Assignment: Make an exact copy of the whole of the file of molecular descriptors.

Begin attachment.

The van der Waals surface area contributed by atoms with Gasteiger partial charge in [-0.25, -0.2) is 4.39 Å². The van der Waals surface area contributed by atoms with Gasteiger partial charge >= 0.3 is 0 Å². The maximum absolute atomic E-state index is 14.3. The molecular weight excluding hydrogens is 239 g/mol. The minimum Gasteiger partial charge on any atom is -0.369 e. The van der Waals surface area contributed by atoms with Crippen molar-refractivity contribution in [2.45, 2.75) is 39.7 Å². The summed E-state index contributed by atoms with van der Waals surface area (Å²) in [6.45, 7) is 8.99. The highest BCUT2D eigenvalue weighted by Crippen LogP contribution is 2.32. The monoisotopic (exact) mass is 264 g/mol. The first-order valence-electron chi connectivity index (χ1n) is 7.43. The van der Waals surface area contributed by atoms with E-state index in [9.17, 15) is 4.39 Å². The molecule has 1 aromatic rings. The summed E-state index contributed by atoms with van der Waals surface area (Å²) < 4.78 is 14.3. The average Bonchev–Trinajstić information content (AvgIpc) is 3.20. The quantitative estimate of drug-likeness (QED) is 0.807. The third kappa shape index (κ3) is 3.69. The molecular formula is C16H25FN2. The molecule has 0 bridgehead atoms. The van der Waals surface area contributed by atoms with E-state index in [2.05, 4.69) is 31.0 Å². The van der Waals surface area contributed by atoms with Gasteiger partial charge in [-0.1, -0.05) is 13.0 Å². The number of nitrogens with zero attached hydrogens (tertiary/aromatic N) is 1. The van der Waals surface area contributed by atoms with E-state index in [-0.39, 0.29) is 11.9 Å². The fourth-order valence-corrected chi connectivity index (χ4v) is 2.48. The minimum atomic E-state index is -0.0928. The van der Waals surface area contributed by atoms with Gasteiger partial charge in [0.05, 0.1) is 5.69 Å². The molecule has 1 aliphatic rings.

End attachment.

The van der Waals surface area contributed by atoms with Gasteiger partial charge in [-0.25, -0.2) is 4.39 Å². The van der Waals surface area contributed by atoms with Gasteiger partial charge >= 0.3 is 0 Å². The maximum absolute atomic E-state index is 14.3. The molecular weight excluding hydrogens is 239 g/mol. The minimum Gasteiger partial charge on any atom is -0.369 e. The van der Waals surface area contributed by atoms with Crippen molar-refractivity contribution in [2.45, 2.75) is 39.7 Å². The summed E-state index contributed by atoms with van der Waals surface area (Å²) in [6.45, 7) is 8.99. The highest BCUT2D eigenvalue weighted by Crippen LogP contribution is 2.32. The monoisotopic (exact) mass is 264 g/mol. The first-order valence-electron chi connectivity index (χ1n) is 7.43. The van der Waals surface area contributed by atoms with E-state index in [9.17, 15) is 4.39 Å². The molecule has 1 aromatic rings. The summed E-state index contributed by atoms with van der Waals surface area (Å²) < 4.78 is 14.3. The average Bonchev–Trinajstić information content (AvgIpc) is 3.20. The quantitative estimate of drug-likeness (QED) is 0.807. The third kappa shape index (κ3) is 3.69. The molecular formula is C16H25FN2. The molecule has 0 bridgehead atoms. The van der Waals surface area contributed by atoms with E-state index in [2.05, 4.69) is 31.0 Å². The van der Waals surface area contributed by atoms with Gasteiger partial charge in [-0.1, -0.05) is 13.0 Å². The number of nitrogens with zero attached hydrogens (tertiary/aromatic N) is 1. The van der Waals surface area contributed by atoms with E-state index in [-0.39, 0.29) is 11.9 Å². The fourth-order valence-corrected chi connectivity index (χ4v) is 2.48. The minimum atomic E-state index is -0.0928. The van der Waals surface area contributed by atoms with Gasteiger partial charge in [0.05, 0.1) is 5.69 Å². The molecule has 1 aliphatic rings.